Much the same course of events eventuated on the western end of the Soviet offensive. On 22 July, at the same time as the 8th Army’s drive, formations of the 67th Army went onto the offensive, and partially broke the German defences, but failed to exploit their initial success. The German command strengthened its defences with reserves, in the form of Generalleutnant Curt Siewert’s 58th Division, Generalleutnant Harry Hoppe’s 126th Division from Generalfeldmarschall Ernst Busch’s neighbouring 16th Army) and, toward the end of the operation, Generalleutnant Günther Krappe’s 61st Division. The Soviet offensive was thus halted.
Even so, fierce fighting lasted several weeks and each side sustained heavy losses. Toward the end of August, the fighting gradually began to subside and effectively halted on 22 August. Despite the severity of the fighting, the Soviet troops failed to reach the targets set before the start of the operation, and the front line in the area of the Sinyavino heights had changed only very slightly from the front line at the beginning of the Soviet effort, which is sometimes known as the '1st Mga Offensive Operation'.
On the orders of the Stavka, Govorov and Meretskov prepared a new offensive only a few weeks after the failure of their first operation. This time the goals of what became known as the '2nd Mga Offensive Operation' were much more closely defined, and now comprised only the seizure of the Sinyavino heights.
The Leningrad Front had meanwhile rested and revitalised General Major Nikolai P. Simoniak’s XXX Guards Corps in the Leningrad area for redeployment to the area lying to the south of Schlüsselburg (Petrokrepost in Russian) on a temporary subordination to Dukhanov’s 67th Army. The plan was now to employ this formation in an attack on the Sinyavino heights, which were already opposed by the 11th Division and 268th Division, directly from the north. To its left. the XXX Guards Corps was to be supported by the 43rd Division and 123rd Division, and to its right by the 120th Division, 124th Division and 196th Division. At the same time, Starikov’s 8th Army of the Volkhov Front was to support the northern offensive with a westward attack between Voronovo and Gaitolovo.
The renewed offensive got under way during the morning of 15 September. On this occasion, the Soviets made use of a new artillery concept, in which the artillery did not pause its fire as the Soviet infantry moved forward. The attack of the XXX Guards Corps' three divisions was somewhat more successful than that of a few weeks earlier. The defenders of 11th Division and 290th Division on the Sinyavino heights were totally surprised by the new artillery concept, so the Soviet attack units succeeded in gaining several hundred metres. The 18th Army responded rapidly, however, by moving Generalleutnant Friedrich Schulz’s 28th Jägerdivision as well as Generalleutnant Bruno Frankewitz’s 215th Division and Generalleutnant Günther Krappe’s 61st Division to the front, and with these reinforcements the Germans quickly contained the Soviet intrusion. In the following days, the 67th Army continued to press the German formations as it tried to advance into the lower and flatter land to the south of the Sinyavino heights and thus to be in the position to take Mga. These efforts were universally unsuccessful. The 8th Army’s attack from the east gained scarcely any ground.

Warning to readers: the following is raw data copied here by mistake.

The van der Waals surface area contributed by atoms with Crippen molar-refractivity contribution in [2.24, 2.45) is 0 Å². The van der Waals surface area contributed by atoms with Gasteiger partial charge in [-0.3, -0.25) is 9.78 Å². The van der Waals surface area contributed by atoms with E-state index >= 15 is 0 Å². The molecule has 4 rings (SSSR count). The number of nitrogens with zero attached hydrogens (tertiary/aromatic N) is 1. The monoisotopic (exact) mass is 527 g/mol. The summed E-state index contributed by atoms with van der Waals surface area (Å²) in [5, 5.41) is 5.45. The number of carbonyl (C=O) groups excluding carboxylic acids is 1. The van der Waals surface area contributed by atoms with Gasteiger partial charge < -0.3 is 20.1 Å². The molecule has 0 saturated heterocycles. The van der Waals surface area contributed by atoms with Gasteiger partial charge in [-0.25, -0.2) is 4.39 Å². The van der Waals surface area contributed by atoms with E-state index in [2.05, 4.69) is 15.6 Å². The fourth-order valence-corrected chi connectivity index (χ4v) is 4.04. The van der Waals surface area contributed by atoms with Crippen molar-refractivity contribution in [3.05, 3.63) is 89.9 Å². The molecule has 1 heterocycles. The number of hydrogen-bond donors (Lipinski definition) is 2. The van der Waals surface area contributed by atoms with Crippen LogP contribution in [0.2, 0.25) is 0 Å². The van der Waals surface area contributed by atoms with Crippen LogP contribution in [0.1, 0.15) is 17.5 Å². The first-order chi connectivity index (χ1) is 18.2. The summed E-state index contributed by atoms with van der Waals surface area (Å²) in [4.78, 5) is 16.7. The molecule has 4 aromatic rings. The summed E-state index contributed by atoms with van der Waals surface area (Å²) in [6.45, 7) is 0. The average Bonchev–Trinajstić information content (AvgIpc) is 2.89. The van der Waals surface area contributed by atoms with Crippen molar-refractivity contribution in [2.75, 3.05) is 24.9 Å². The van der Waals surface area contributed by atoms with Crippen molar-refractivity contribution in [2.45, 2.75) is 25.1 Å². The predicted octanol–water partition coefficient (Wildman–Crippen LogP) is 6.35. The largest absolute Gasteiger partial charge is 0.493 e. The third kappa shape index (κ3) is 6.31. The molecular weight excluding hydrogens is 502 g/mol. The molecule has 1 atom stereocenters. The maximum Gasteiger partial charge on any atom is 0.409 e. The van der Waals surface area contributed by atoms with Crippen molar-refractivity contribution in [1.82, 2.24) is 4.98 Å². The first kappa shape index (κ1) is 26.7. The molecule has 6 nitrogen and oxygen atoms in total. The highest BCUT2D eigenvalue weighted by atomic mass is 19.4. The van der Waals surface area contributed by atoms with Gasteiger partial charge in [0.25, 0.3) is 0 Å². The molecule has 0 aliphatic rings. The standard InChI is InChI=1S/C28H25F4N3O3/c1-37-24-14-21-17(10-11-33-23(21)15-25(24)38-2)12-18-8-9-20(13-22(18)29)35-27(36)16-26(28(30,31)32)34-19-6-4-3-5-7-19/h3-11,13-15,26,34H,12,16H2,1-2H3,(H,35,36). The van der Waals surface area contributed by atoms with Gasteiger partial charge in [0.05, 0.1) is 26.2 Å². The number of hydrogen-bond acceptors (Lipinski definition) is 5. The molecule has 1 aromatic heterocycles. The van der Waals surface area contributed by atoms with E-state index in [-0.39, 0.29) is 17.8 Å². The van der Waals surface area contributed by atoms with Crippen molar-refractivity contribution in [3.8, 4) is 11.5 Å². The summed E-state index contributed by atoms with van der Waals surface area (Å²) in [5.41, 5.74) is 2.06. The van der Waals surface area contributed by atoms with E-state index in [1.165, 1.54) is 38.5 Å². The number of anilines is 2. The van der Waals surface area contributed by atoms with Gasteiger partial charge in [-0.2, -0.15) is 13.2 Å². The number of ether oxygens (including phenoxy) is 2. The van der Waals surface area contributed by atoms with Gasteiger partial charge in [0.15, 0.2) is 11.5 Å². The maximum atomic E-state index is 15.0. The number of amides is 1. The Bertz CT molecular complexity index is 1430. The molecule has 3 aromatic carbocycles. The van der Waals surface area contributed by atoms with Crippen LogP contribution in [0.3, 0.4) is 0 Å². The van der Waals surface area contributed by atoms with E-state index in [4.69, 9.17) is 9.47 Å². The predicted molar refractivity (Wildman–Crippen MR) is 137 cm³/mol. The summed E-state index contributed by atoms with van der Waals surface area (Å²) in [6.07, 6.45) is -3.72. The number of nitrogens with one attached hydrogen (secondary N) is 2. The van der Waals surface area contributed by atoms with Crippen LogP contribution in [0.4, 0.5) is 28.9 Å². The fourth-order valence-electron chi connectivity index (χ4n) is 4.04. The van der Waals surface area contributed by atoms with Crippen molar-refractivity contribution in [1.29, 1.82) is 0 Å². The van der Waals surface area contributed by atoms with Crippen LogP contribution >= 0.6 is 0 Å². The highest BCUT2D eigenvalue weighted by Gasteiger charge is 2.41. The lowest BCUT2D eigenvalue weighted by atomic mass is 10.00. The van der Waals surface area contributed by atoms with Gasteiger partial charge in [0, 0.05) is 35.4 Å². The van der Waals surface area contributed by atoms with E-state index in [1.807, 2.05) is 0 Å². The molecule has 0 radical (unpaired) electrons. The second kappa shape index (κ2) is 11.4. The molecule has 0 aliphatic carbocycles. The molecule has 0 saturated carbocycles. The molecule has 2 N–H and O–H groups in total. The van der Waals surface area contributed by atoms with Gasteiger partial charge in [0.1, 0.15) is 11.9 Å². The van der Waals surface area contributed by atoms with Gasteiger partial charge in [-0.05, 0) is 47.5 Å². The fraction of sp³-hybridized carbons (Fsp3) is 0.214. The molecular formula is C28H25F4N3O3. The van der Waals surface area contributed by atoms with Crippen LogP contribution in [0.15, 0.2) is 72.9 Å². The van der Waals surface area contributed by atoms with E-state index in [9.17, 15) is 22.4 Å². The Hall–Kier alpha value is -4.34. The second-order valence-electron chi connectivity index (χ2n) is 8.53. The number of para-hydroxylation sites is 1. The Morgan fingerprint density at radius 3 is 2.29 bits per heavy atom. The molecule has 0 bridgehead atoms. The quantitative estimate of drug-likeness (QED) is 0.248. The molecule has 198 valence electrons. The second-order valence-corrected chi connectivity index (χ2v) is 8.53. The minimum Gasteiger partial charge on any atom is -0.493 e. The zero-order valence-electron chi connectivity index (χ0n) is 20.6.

On 18 September, therefore, the Stavka ordered an end to offensive operations. On 24 September, the fighting for the heights flared up again briefly before the front stabilised once more.
In the two components of the '4th Sinyavino Offensive Operation' the Soviets failed to reach their objectives and suffered heavy losses, in the order of 90,000 men. The Germans also lost heavily, in the form of some 30,000 men, who could be replaced only with great difficulty as the Battle of Kursk was raging in 'Zitadelle' over much the same time. However, the next Soviet offensive, fought from January 1944 as the 'Leningrad-Novgorod Strategic Offensive Operation', would break the German resistance round the Sinyavino heights and lift the siege of Leningrad.